Here is the latest information on our efforts to restore power.
At this time, approximately 660,000 customer throughout the AEP Ohio
service territory are without power with approximately 300,000 located in
Central Ohio. Restoration efforts are ongoing right now and we expect they
will continue up to 5 to 7 days. The key drivers for restoration times
are the extent of storm damage including the number of transmission and
distribution circuits down and damage to pole and wires, number of
resources available to work restoration and weather conditions during the
restoration period. This is the worst storm we’ve had since we were hit by
Hurricane Ike in 2008. At this point, our customer numbers and damage
reports have us on track for this storm to be in proportion to Hurricane
Ike. Wind speeds for this storm have been reported in the 80 to 85 mph
range. Ike wind speeds were recorded in the 75 mph range. Restoration
for the majority of the customers affected by Hurricane Ike was completed
in about a week. We urge the public to be extremely cautious around
downed lines. All downed lines should be considered energized. Keep
children and pets away from lines and any item that could be energized by
fallen lines such as metal fencing and yard items. Because of the extent
of the outages, AEP Ohio asks that customers turn off all major appliances
and air conditioning, leaving one light on to alert them their power is
back on. This will also help prevent overloads that can cause the power
to go off again. The weather forecast for the next few days is for very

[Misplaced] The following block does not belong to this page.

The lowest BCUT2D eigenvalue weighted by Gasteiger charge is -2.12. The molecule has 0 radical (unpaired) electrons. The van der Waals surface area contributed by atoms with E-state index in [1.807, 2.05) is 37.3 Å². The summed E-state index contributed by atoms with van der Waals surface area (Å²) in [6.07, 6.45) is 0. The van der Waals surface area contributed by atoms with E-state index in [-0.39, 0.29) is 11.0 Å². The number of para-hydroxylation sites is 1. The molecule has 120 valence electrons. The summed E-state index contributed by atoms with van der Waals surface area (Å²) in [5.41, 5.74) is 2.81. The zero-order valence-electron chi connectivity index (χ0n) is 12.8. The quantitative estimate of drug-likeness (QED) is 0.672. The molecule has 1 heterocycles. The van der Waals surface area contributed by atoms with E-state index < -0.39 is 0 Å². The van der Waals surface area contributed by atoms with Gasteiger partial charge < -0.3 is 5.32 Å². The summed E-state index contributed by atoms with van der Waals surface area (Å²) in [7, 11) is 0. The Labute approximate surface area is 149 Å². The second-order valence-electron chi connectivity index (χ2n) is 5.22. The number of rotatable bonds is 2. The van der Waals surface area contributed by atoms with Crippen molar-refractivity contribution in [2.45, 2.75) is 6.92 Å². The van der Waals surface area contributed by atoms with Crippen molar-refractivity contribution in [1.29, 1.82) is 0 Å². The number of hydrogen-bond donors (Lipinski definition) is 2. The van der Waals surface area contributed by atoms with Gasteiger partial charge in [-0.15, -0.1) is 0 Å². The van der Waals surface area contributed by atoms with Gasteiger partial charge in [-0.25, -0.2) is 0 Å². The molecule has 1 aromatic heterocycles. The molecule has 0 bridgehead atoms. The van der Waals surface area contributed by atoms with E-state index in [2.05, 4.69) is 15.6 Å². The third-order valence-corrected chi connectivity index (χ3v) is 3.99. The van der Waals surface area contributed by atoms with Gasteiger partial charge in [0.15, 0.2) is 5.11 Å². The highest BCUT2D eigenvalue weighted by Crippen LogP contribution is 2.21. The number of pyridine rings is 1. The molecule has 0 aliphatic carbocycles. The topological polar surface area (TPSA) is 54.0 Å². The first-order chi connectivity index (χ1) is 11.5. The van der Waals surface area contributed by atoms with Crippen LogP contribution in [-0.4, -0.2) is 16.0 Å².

hot, humid conditions. Please check on your affected family members,
especially the elderly, to make sure they remain safe.
Currently, there are over 122 distribution circuits out of power ( a
distribution circuit will carry 300 to 3000 customers) and 60 transmission
lines down. Approximately 1700 AEP Ohio resources including line crews
and assessment teams already are working to restore power. AEP Ohio is
asking for an additional 1500 to 1900 outside resources to assist in the
Line crew employees will work 16 hours and be off for 8 hours rest.
Because of safety concerns and the well-being of our crews, the majority
of crews will work until midnight, with skeleton crews working overnight
to respond to emergencies.
Never touch a downed utility wire, no matter how harmless it looks. It can
be difficult to distinguish between a power line and a cable or telephone
line. All downed lines should be considered energized and dangerous. And
don’t touch anything in contact with the line, such as trees, fences or
puddles of water, since they can conduct electricity. Keep children and
pets away from this potential hazard. Call AEP Ohio to report any downed
lines or equipment.
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